Large swathes of the usually humid southern China are currently facing drought, described as the worst in 50 years. The drought has left over a million people short of drinking water and has shrunk rivers and water reservoirs, the state media reported.
Between November 5 and December 10, Guangxi Zhuang--the country's main sugarcane growing region--received just 0.5 mm of rainfall, which is the lowest amount of rainfall for this period since 1951. The other drought-stricken provinces in the southern region are Guangdong, Guzhou, Hunan, Hubei and Jiangxi.
The water level on the Beijiang river in northern Guangdong fell to 3.79 metres in early December, delaying vessels until dredging was carried out. Water level in Poyang Lake--China's largest freshwater lake--in Jiangxi province is at a record low. "The lake now covers less than 50 sq km, down from about 3,000 sq km in summer this year. The water surface was 300 to 500 sq km last winter," the Hydrological Bureau in Jiangxi said.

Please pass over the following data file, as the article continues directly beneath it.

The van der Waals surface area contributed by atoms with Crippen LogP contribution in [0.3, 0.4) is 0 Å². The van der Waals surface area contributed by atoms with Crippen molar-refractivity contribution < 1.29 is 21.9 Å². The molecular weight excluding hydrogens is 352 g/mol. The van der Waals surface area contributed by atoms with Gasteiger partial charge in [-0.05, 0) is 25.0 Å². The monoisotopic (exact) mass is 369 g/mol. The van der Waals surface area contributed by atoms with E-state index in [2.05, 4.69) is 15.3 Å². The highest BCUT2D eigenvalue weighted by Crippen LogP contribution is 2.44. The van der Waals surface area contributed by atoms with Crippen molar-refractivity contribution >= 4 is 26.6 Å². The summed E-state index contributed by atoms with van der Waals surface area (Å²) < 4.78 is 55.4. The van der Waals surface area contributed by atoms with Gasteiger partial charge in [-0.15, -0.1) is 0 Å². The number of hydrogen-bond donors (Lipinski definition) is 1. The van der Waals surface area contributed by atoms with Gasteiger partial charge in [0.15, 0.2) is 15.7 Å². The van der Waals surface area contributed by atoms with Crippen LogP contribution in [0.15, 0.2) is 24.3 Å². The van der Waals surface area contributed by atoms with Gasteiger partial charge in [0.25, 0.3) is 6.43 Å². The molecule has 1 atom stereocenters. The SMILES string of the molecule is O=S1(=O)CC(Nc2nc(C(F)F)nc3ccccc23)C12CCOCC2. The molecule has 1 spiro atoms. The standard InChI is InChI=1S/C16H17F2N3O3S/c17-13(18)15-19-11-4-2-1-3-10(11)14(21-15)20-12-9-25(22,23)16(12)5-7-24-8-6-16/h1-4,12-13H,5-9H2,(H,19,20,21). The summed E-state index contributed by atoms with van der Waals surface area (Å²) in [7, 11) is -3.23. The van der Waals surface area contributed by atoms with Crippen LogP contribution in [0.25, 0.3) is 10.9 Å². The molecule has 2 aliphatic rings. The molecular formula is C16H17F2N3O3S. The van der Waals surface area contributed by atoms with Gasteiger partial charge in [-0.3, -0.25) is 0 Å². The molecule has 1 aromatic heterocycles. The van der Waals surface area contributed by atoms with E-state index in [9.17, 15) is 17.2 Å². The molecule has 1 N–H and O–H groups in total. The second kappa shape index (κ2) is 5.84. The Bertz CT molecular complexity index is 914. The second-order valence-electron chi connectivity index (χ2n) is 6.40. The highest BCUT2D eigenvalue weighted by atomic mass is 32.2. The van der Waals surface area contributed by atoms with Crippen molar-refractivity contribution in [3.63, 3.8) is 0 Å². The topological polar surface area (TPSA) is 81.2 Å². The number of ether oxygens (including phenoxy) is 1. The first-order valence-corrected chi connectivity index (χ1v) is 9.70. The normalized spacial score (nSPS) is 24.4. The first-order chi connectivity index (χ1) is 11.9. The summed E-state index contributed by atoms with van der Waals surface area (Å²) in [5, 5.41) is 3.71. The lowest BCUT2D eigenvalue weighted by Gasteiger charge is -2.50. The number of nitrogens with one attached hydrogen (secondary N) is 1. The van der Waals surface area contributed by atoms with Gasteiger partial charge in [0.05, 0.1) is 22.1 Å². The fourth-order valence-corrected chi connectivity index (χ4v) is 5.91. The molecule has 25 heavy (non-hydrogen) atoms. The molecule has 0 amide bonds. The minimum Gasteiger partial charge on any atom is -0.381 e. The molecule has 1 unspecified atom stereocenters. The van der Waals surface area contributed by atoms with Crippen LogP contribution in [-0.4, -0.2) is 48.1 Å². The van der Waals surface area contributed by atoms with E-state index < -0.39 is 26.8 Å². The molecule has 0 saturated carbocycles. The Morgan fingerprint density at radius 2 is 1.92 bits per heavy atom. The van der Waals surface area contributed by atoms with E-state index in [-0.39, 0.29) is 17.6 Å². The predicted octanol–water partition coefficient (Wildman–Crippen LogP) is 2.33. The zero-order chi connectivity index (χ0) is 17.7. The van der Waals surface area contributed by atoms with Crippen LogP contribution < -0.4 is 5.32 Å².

Droughts occur frequently in China, with the north of the country particularly parched. But in recent years, areas in the traditionally wet south and eastern areas have also had unusually dry weather, with drought afflicting more areas with greater frequency, says the State Flood Control and Drought Relief Headquarters.
"Scant rainfall and warm weather have combined to cause severe drought in southern regions," says Chen Lai, the minister of water resources, who has blamed the drought largely on global warming.
In an urgent circular, the State Council has asked departments concerned to build sufficient water resources and undertake water-saving efforts to tackle the drought and maintain agricultural water supply for the winter and spring. The government has announced 70 million yuan ( us $9.46 million) to support relief programmes.
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